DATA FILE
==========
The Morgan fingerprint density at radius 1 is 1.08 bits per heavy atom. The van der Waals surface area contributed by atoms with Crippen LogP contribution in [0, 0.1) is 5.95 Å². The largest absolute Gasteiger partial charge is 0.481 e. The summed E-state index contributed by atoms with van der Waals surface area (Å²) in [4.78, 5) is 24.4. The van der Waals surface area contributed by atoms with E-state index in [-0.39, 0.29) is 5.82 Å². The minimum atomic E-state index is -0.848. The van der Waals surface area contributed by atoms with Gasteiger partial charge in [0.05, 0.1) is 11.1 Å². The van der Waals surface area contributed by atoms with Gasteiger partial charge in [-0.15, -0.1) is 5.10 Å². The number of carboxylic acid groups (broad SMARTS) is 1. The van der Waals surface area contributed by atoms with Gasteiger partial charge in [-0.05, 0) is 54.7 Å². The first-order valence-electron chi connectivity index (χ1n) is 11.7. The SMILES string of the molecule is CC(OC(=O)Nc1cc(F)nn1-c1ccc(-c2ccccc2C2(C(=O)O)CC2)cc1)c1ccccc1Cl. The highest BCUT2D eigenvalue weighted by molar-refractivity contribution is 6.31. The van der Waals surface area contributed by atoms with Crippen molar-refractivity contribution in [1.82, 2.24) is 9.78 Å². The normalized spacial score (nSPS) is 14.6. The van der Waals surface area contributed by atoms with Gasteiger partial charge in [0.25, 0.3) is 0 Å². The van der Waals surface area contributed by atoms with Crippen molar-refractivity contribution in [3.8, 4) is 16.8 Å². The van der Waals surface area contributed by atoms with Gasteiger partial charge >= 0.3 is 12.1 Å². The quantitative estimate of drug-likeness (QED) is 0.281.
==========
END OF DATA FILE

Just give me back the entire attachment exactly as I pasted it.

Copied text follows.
The Morgan fingerprint density at radius 1 is 1.08 bits per heavy atom. The van der Waals surface area contributed by atoms with Crippen LogP contribution in [0, 0.1) is 5.95 Å². The largest absolute Gasteiger partial charge is 0.481 e. The summed E-state index contributed by atoms with van der Waals surface area (Å²) in [4.78, 5) is 24.4. The van der Waals surface area contributed by atoms with E-state index in [-0.39, 0.29) is 5.82 Å². The minimum atomic E-state index is -0.848. The van der Waals surface area contributed by atoms with Gasteiger partial charge in [0.05, 0.1) is 11.1 Å². The van der Waals surface area contributed by atoms with Gasteiger partial charge in [-0.15, -0.1) is 5.10 Å². The number of carboxylic acid groups (broad SMARTS) is 1. The van der Waals surface area contributed by atoms with Gasteiger partial charge in [-0.05, 0) is 54.7 Å². The first-order valence-electron chi connectivity index (χ1n) is 11.7. The SMILES string of the molecule is CC(OC(=O)Nc1cc(F)nn1-c1ccc(-c2ccccc2C2(C(=O)O)CC2)cc1)c1ccccc1Cl. The highest BCUT2D eigenvalue weighted by molar-refractivity contribution is 6.31. The van der Waals surface area contributed by atoms with Crippen molar-refractivity contribution in [1.82, 2.24) is 9.78 Å². The normalized spacial score (nSPS) is 14.6. The van der Waals surface area contributed by atoms with Gasteiger partial charge in [0.25, 0.3) is 0 Å². The van der Waals surface area contributed by atoms with Crippen molar-refractivity contribution in [3.8, 4) is 16.8 Å². The van der Waals surface area contributed by atoms with Gasteiger partial charge >= 0.3 is 12.1 Å². The quantitative estimate of drug-likeness (QED) is 0.281.